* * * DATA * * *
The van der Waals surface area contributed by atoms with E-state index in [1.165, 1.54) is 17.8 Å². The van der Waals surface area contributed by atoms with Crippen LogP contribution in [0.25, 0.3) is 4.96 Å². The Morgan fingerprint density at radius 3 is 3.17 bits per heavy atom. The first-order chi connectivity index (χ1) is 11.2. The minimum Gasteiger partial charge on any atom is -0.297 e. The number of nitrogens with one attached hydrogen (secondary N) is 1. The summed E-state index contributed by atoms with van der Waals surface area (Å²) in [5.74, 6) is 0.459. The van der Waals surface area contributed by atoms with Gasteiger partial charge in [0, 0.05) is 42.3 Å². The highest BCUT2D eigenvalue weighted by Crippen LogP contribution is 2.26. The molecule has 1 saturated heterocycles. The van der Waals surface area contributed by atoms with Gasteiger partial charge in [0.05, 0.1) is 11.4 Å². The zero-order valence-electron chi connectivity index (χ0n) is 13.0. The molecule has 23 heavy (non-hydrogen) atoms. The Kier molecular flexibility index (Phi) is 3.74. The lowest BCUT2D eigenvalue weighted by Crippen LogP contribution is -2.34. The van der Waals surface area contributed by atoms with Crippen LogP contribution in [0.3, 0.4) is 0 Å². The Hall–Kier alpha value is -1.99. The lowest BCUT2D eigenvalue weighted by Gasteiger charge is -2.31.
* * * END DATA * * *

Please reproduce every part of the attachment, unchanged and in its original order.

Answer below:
The van der Waals surface area contributed by atoms with E-state index in [1.165, 1.54) is 17.8 Å². The van der Waals surface area contributed by atoms with Crippen LogP contribution in [0.25, 0.3) is 4.96 Å². The Morgan fingerprint density at radius 3 is 3.17 bits per heavy atom. The first-order chi connectivity index (χ1) is 11.2. The minimum Gasteiger partial charge on any atom is -0.297 e. The number of nitrogens with one attached hydrogen (secondary N) is 1. The summed E-state index contributed by atoms with van der Waals surface area (Å²) in [5.74, 6) is 0.459. The van der Waals surface area contributed by atoms with Gasteiger partial charge in [0, 0.05) is 42.3 Å². The highest BCUT2D eigenvalue weighted by Crippen LogP contribution is 2.26. The molecule has 1 saturated heterocycles. The van der Waals surface area contributed by atoms with Gasteiger partial charge in [0.05, 0.1) is 11.4 Å². The zero-order valence-electron chi connectivity index (χ0n) is 13.0. The molecule has 23 heavy (non-hydrogen) atoms. The Kier molecular flexibility index (Phi) is 3.74. The lowest BCUT2D eigenvalue weighted by Crippen LogP contribution is -2.34. The van der Waals surface area contributed by atoms with Crippen LogP contribution in [0.3, 0.4) is 0 Å². The Hall–Kier alpha value is -1.99. The lowest BCUT2D eigenvalue weighted by Gasteiger charge is -2.31.